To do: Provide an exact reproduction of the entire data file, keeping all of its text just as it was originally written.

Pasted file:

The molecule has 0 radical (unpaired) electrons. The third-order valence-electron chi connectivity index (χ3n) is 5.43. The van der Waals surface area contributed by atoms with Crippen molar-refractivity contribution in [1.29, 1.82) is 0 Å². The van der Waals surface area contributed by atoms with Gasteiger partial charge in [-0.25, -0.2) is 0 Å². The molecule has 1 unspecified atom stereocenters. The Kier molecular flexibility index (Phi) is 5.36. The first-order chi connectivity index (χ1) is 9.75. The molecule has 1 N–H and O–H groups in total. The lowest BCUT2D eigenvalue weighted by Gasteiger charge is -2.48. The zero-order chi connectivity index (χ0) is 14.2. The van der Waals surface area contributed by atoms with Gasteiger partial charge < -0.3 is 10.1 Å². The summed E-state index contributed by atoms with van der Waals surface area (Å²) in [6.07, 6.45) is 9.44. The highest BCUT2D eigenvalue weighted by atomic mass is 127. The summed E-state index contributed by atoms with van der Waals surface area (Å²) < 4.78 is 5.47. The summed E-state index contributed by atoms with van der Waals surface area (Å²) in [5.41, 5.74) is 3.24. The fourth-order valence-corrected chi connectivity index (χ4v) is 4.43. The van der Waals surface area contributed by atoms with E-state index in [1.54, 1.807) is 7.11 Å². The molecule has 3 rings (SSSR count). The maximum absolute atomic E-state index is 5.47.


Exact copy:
The molecule has 0 radical (unpaired) electrons. The third-order valence-electron chi connectivity index (χ3n) is 5.43. The van der Waals surface area contributed by atoms with Crippen molar-refractivity contribution in [1.29, 1.82) is 0 Å². The van der Waals surface area contributed by atoms with Gasteiger partial charge in [-0.25, -0.2) is 0 Å². The molecule has 1 unspecified atom stereocenters. The Kier molecular flexibility index (Phi) is 5.36. The first-order chi connectivity index (χ1) is 9.75. The molecule has 1 N–H and O–H groups in total. The lowest BCUT2D eigenvalue weighted by Gasteiger charge is -2.48. The zero-order chi connectivity index (χ0) is 14.2. The van der Waals surface area contributed by atoms with Gasteiger partial charge < -0.3 is 10.1 Å². The summed E-state index contributed by atoms with van der Waals surface area (Å²) in [6.07, 6.45) is 9.44. The highest BCUT2D eigenvalue weighted by atomic mass is 127. The summed E-state index contributed by atoms with van der Waals surface area (Å²) < 4.78 is 5.47. The summed E-state index contributed by atoms with van der Waals surface area (Å²) in [5.41, 5.74) is 3.24. The fourth-order valence-corrected chi connectivity index (χ4v) is 4.43. The van der Waals surface area contributed by atoms with E-state index in [1.54, 1.807) is 7.11 Å². The molecule has 3 rings (SSSR count). The maximum absolute atomic E-state index is 5.47.